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Fast-spinning galaxies beat the bulge

Paul Sutherland, Feature writer
Mar 4, 2014, 8:00 UTC

Sen—The mystery of why some spiral galaxies are much fatter than others has been solved — and as with humans it seems to depend on how much exercise they get as they rotate.

Research shows that those that spin rapidly tend to be flat or “slim”, while those rotating slowly are fatter, with a bigger bulge towards the middle.

Simple models of spiral galaxies, that classic pattern of a city of billions of stars, often compare them to two fried eggs back to back, with their yolks representing the central bulge.

In reality, some spirals are very flat, such as Messier 101 (M101) in the constellation of Ursa Major. Others, like M81, shown in our main picture, are markedly fatter.

The research was led by the International Centre for Radio Astronomy Research (ICRAR) in Perth, Western Australia, and has been published in the latest issue of the Astrophysical Journal.

ICRAR Research Associate Professor Danail Obreschkow, from The University of Western Australia, said it had long been a matter of debate why galaxies look so different to each other. He said: “Some galaxies are very flat discs of stars and others are more bulging or even spherical.

M101

M101 rotates rapidly and so is a much flatter spiral galaxy. Credit: Hubble/NASA/ESA

“Much of the last century of research has been dedicated to understanding this diversity of galaxies in the universe and with this paper we’ve made a step towards understanding how this came about by showing that the rotation of spiral galaxies is a key driver for their shape.”

In their study, the researchers looked at 16 galaxies lying between 10 million and 50 million light-years from Earth, using data from a survey carried out by the Karl G. Jansky Very Large Array of radio telescopes in New Mexico, called The HI Nearby Galaxy Survey (THINGS).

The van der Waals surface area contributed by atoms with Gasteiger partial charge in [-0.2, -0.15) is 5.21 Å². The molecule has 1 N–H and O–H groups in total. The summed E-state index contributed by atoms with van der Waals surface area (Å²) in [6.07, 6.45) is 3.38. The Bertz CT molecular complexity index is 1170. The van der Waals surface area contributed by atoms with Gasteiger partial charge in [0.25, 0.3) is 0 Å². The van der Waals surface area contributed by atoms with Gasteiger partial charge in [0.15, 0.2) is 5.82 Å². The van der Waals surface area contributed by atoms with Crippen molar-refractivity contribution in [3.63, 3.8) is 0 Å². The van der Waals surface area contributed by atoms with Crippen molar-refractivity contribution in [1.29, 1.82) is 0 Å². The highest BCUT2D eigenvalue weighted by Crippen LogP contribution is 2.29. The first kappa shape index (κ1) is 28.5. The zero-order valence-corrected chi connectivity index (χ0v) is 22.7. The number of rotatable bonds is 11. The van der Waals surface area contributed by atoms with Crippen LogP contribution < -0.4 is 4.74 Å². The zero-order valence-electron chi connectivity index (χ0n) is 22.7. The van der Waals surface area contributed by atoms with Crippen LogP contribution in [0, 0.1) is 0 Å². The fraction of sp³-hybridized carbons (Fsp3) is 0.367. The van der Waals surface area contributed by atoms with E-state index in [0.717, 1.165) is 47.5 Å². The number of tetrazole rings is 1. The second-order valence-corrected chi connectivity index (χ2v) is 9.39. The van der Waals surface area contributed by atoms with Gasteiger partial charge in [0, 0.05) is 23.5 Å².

Dr Obreschkow said: “The THINGS survey shows you the cold gas in the galaxies, not only where it is but how it moves. That’s a crucial point if you want to measure the spin, you can’t just take a photograph, you have to take a special picture that shows you the motion.”

Dr Obreschkow said the shape of a spiral galaxy is determined by both its spin and its mass and if you leave a galaxy on its own for billions of years both quantities will stay the same.

He compared the way galaxies are formed to a carousel made of an elastic disc, saying: “If the carousel is at rest, the elastic disc is quite small. But when the whole thing is spinning, the elastic disc becomes larger because it’s feeling the effects of centrifugal force.”

Our own Milky Way is a relatively flat disc with only a small bulge, which becomes apparent when you view the Milky Way towards the centre. Dr Obreschkow said: “The white band of the Milky Way across the sky is a relatively thin band of constant thickness. However when you look right at the center near the Sagittarius constellation you can actually see a thickening of the Milky Way, which is the bulge,”

Dr Obreschkow and his co-author, Professor Karl Glazebrook, of Swinburne University, Australia, were able to measure the effect of spin on galaxies more than ten times better than anyone previously.